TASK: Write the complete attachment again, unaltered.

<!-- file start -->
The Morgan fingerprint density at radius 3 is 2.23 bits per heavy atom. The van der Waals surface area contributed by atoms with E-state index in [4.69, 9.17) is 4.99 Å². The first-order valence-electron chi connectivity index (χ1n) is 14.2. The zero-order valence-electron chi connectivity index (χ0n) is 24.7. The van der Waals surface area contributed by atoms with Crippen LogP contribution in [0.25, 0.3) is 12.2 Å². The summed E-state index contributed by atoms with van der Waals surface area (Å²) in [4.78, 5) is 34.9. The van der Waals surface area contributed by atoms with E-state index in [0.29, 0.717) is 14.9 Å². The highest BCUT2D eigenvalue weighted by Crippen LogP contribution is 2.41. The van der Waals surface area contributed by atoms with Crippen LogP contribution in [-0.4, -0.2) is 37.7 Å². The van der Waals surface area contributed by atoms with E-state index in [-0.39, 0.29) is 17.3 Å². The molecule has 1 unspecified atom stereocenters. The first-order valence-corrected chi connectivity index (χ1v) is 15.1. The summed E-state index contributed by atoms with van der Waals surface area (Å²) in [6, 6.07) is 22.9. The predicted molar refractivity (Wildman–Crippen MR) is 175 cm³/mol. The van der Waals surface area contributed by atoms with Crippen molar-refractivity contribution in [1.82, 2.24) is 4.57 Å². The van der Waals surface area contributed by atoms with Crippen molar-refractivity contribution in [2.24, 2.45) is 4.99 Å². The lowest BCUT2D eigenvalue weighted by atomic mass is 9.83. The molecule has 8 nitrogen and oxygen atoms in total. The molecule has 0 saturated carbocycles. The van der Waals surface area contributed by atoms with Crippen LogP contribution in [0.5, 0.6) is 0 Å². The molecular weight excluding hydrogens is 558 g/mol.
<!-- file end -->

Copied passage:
The Morgan fingerprint density at radius 3 is 2.23 bits per heavy atom. The van der Waals surface area contributed by atoms with E-state index in [4.69, 9.17) is 4.99 Å². The first-order valence-electron chi connectivity index (χ1n) is 14.2. The zero-order valence-electron chi connectivity index (χ0n) is 24.7. The van der Waals surface area contributed by atoms with Crippen LogP contribution in [0.25, 0.3) is 12.2 Å². The summed E-state index contributed by atoms with van der Waals surface area (Å²) in [4.78, 5) is 34.9. The van der Waals surface area contributed by atoms with E-state index in [0.29, 0.717) is 14.9 Å². The highest BCUT2D eigenvalue weighted by Crippen LogP contribution is 2.41. The van der Waals surface area contributed by atoms with Crippen LogP contribution in [-0.4, -0.2) is 37.7 Å². The van der Waals surface area contributed by atoms with E-state index in [-0.39, 0.29) is 17.3 Å². The molecule has 1 unspecified atom stereocenters. The first-order valence-corrected chi connectivity index (χ1v) is 15.1. The summed E-state index contributed by atoms with van der Waals surface area (Å²) in [6, 6.07) is 22.9. The predicted molar refractivity (Wildman–Crippen MR) is 175 cm³/mol. The van der Waals surface area contributed by atoms with Crippen molar-refractivity contribution in [1.82, 2.24) is 4.57 Å². The van der Waals surface area contributed by atoms with Crippen molar-refractivity contribution in [2.24, 2.45) is 4.99 Å². The lowest BCUT2D eigenvalue weighted by atomic mass is 9.83. The molecule has 8 nitrogen and oxygen atoms in total. The molecule has 0 saturated carbocycles. The van der Waals surface area contributed by atoms with Crippen LogP contribution in [0.5, 0.6) is 0 Å². The molecular weight excluding hydrogens is 558 g/mol.